Jasmonate-deficient tobacco plants attract herbivorous mammals
Jena. Coyote tobacco (Nicotiana attenuata) produces a potent neurotoxic substance: nicotine. The production of nicotine is regulated by plant hormones called jasmonates. Scientists at the Max Planck Institute for Chemical Ecology in Jena, Germany, the University of Bern, Switzerland, and Washington State University have now demonstrated the importance of jasmonate-dependent nicotine production for the survival of tobacco plants which are attacked by mammalian herbivores. Through experiments with genetically modified plants that are impaired in their ability to produce jasmonates, the researchers showed that jasmonate-deficiency strongly increases attacks by both insects and vertebrates.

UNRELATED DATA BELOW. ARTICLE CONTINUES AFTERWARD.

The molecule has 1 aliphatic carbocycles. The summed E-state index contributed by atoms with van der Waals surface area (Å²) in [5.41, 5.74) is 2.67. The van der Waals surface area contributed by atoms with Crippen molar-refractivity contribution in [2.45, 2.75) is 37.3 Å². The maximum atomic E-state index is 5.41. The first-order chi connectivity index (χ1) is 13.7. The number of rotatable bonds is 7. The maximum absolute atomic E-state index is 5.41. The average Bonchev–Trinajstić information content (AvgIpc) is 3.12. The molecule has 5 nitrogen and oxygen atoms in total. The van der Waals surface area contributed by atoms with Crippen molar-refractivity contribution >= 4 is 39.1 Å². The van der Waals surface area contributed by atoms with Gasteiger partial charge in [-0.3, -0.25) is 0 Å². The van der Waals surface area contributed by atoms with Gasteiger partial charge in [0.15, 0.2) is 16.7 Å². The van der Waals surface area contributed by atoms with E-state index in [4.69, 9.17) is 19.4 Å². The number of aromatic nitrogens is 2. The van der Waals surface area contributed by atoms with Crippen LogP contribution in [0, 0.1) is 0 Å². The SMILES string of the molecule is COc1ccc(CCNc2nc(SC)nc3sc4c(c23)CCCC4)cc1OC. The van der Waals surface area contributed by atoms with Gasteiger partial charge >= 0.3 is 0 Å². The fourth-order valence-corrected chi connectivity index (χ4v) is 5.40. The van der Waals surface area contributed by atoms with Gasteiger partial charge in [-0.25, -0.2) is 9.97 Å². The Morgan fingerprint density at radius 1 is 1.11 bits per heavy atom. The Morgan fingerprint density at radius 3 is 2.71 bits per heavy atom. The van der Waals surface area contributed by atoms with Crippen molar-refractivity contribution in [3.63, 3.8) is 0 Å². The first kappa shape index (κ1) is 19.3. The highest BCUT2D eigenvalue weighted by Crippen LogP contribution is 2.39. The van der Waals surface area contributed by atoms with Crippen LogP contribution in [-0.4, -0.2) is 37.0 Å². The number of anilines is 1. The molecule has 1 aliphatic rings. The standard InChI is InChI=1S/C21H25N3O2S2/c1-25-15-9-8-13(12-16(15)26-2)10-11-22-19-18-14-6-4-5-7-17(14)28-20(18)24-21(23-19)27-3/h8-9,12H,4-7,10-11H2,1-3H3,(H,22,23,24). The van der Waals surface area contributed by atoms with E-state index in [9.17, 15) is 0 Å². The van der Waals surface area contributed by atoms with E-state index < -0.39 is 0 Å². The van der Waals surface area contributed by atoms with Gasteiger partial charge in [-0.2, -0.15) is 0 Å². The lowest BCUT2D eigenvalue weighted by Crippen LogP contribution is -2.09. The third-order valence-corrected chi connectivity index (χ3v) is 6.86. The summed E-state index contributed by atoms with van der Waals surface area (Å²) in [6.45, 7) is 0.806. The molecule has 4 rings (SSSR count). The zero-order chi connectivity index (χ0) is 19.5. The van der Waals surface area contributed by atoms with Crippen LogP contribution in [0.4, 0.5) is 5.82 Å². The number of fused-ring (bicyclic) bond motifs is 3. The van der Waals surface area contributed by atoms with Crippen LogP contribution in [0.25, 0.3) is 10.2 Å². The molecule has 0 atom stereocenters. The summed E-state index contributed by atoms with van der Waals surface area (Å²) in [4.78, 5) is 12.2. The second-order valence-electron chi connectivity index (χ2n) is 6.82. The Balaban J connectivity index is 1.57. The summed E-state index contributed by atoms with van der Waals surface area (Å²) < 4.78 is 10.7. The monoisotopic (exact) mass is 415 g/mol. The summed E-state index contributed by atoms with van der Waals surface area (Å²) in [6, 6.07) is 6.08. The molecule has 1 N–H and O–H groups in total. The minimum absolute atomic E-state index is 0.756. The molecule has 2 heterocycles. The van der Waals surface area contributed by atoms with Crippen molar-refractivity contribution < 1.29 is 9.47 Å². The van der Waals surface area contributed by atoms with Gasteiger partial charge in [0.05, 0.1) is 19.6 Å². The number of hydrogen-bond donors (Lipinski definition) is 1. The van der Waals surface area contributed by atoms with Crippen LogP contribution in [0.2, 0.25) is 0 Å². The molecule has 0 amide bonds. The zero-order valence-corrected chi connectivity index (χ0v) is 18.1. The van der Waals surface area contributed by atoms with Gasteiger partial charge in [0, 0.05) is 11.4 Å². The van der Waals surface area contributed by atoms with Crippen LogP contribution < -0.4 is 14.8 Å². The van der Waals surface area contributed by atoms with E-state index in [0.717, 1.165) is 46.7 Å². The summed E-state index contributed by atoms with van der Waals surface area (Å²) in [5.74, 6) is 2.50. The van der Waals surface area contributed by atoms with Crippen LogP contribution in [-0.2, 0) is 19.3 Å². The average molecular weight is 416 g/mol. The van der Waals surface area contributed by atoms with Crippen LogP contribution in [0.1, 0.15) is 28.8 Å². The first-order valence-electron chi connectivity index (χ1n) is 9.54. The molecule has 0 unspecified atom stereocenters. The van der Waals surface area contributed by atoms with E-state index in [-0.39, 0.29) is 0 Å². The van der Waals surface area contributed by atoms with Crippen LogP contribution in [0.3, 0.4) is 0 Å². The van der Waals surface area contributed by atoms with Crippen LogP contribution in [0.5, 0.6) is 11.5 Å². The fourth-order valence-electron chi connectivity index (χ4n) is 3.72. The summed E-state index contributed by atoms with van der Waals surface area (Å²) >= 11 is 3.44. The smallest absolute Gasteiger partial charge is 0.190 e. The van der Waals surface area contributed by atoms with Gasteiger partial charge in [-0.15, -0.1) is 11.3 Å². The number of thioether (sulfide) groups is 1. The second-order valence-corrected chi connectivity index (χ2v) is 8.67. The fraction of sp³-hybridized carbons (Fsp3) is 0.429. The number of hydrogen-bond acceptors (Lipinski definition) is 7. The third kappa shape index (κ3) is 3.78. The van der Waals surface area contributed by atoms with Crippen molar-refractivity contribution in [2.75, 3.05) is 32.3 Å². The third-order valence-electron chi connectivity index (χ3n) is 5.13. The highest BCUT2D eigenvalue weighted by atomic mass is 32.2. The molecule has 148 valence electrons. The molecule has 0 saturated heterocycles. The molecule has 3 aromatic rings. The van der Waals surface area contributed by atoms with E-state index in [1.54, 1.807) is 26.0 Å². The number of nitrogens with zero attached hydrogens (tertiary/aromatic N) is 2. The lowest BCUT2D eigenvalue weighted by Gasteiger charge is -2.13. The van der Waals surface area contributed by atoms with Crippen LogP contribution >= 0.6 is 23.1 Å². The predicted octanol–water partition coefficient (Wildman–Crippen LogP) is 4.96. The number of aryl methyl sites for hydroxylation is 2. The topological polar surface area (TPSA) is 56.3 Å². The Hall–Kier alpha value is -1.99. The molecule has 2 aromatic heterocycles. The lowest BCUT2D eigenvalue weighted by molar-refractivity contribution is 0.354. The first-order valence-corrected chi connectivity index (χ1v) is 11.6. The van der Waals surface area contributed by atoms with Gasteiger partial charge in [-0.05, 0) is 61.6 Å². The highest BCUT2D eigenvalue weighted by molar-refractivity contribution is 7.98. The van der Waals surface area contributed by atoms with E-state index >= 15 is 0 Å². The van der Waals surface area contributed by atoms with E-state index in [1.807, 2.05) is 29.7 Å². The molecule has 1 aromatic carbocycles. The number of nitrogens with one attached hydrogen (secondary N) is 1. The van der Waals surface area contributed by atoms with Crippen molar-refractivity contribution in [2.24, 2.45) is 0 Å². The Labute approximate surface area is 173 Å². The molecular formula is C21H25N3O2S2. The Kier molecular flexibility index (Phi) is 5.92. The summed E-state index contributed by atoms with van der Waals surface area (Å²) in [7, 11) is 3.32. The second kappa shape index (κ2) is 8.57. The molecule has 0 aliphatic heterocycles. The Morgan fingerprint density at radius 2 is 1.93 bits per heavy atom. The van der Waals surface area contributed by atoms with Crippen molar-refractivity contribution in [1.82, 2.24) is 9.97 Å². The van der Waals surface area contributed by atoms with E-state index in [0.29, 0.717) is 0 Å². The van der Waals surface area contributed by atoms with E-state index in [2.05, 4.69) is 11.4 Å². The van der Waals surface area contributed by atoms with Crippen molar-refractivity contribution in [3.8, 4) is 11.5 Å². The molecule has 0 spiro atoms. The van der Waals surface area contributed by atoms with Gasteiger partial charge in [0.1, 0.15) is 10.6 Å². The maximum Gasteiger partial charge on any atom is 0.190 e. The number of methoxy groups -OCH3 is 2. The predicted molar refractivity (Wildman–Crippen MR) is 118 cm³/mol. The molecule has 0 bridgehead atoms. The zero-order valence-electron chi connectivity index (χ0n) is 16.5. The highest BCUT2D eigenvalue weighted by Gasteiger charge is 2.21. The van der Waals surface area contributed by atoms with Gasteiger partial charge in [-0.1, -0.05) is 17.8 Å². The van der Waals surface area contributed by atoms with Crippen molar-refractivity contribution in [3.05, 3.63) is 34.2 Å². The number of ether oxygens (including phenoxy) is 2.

The mountain cottontail rabbit (Sylvilagus nuttallii) naturally feeds on Nicotiana attenuata plants. Photo: Danny Kessler, MPI Chem. Ecol.
Interestingly, insect attack did not significantly affect flower production and attacked plants were still able to produce seeds, whereas attack by herbivorous mammals had a strong negative impact on the plants’ reproductive ability. The scientists found that nicotine plays a crucial role in this context. Especially rabbits liked to peel the stems of nicotine-deficient plants, which strongly reduced flower production. However, when nicotine accumulates in the outer layers of the stem epidermis, it provides extremely effective protection against this type of damage. The study published in the journal eLife illustrates the importance of jasmonate-dependent defenses to provide protection against mammalian herbivores in nature. (eLife, June 2016, DOI: 10.7554/eLife.13720). Involved was also Prof Ian T. Baldwin of MPI-CE, who is an iDiv member.
Read more in the press release of MPI-CE: http://www.ice.mpg.de/ext/index.php?id=1285&L=0